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Breaking down the UConn athletic department’s 2019 deficit

The athletic department is still losing (a lot) of money, but the future looks better.

Ian Bethune/The UConn Blog

Another year, another big athletic department deficit.

With an eventful 2019 in the rearview mirror, the UConn athletic department wrapped up its financials, and Alex Putterman of The Hartford Courant got his hands on the numbers to break it down. To put it simply, it wasn’t great; the department posted a deficit of $42.3 million for 2019, up from a $40.4 deficit in 2018.

While it isn’t ideal to see the athletic department expenses increase after multiple pledges to lower them, some new, expensive costs played a major factor. Since the Huskies are leaving the American to join the Big East next season, they have begun paying their $17 million exit fee by foregoing revenue from the American this season - that meant roughly $3 million less revenue than last year.

Aside from forfeiting AAC revenue, UConn also pulled in roughly $5 million less in revenue, due to a new, less-lucrative deal with media/sponsorship rights provider IMG and declining ticket revenue.

According to UConn, every major sport saw a decrease in ticket sales in 2019. Men’s and women’s basketball, which rolled out a new season ticket format that requires a more expensive per seat donation, saw decreases of three percent and 17 percent respectively.

Football unsurprisingly also saw a decrease in sales of about 20 percent. All other sports, which includes men’s hockey and both soccer programs, among others, racked up $615,000 in ticket sales, a decrease of 27 percent.

With the exception of women’s basketball, most UConn teams did not play up to their expected standards in 2019, so the decrease in attendance isn’t necessarily surprising. It’s also important to note that men’s soccer, who frequently leads the NCAA in attendance, played off campus this season as Morrone Stadium is under renovation.

UConn also made tickets to all sporting events free to students for the first time ever starting in 2019. While the students still pay plenty to the athletic department via student fees through tuition, it is unclear how much this change may have also impacted ticket sales.

As far as individual programs go, no program turned a profit in 2019. Football was once again the biggest culprit, generating just $3.3 million in revenue compared to $16.6 million in expenses.

According to Putterman, UConn says the deficit may remain around this number next year before decreasing in 2021 and beyond. While that sounds awfully optimistic, there’s some logic behind it as well: UConn will once again forfeit revenue from the AAC for 2020, but will only pay $1 million a year from 2021-26 going forward to complete the buyout.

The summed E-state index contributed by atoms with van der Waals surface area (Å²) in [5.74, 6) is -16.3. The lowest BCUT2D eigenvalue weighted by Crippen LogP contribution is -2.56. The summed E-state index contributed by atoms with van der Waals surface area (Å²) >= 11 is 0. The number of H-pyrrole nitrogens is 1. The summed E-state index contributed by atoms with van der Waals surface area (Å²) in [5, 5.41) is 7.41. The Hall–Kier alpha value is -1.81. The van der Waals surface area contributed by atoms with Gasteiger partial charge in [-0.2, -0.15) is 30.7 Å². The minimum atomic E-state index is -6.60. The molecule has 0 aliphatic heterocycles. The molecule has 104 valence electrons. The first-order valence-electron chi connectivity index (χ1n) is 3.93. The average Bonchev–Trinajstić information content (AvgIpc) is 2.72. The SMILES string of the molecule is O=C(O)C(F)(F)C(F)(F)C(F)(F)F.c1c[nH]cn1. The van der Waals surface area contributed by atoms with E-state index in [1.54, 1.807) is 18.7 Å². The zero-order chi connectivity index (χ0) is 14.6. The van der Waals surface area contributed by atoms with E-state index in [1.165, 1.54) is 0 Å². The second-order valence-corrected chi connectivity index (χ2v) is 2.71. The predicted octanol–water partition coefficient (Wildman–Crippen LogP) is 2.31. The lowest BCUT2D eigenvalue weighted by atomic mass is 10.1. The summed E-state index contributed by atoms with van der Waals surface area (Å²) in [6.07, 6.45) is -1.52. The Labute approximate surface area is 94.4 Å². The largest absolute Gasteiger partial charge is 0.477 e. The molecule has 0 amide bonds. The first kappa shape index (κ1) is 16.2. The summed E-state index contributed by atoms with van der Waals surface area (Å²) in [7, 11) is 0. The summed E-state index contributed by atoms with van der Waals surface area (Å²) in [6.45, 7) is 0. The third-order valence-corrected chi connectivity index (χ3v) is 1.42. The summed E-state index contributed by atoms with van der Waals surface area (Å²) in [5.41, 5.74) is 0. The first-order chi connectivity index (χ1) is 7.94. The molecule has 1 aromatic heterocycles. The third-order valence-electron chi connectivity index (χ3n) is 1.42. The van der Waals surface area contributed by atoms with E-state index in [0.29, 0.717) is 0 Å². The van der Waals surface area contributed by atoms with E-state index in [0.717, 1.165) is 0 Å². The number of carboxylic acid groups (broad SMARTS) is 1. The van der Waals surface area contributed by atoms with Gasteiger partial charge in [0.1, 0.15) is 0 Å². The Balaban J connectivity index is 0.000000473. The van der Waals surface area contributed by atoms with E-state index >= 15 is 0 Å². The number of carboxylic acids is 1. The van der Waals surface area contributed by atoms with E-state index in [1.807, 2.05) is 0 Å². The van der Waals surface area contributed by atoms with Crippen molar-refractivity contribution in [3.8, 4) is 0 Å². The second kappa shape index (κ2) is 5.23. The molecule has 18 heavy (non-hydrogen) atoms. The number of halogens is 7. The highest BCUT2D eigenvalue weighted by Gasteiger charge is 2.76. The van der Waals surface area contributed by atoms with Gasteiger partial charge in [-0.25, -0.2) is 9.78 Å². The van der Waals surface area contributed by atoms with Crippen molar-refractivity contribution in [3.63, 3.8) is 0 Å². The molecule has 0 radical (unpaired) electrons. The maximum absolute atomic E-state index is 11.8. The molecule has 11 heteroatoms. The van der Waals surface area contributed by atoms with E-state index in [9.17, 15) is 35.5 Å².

On top of that, UConn will also need to pay a $3.5 million entry fee to the Big East, but will receive a full share of money from the Big East’s TV deal with Fox as soon as it joins. Without getting too much into the math, this deal brings in around $5 million, before accounting for any football-only TV deal that UConn can manage to create.

Obviously, the school hopes decreased travel costs, increased attendance and donations, along with improvement in the fortunes of football and men’s basketball, will help make up for the cost while providing a better athletic experience for student-athletes, the students who support them, and alumni.

Lastly, the move to the Big East will also lead to slightly more cash in the form of NCAA tournament win shares. With the Big East as one of the best basketball conferences in the country and home to two of the last four NCAA titles, that’s a pretty penny that can help pay off the remaining AAC exit fee costs from 2021-26 if the conference continues to do well come March.

Even with the promise and potential of the Big East so close, the large deficit is certainly a shocking number, although it is likely somewhat inflated due to the way athletic departments factor in scholarships as the cost of full tuition even though money doesn’t ever really change hands.

Regardless, it’s still concerning. From Putterman:

So, while the move to the Big East can’t come soon enough, the cost of moving from one conference to another means that high student fees likely aren’t going anywhere any time soon.

However, there is much more potential for UConn to chip away at this deficit as an independent football program and Big East conference member through buy games, third-party TV deals, win shares and reduced travel costs. The deficit won’t go down right away, but there is a real chance the Huskies’ move to the Big East can help paint a different picture for the athletic department in both the near future and by the end of the decade.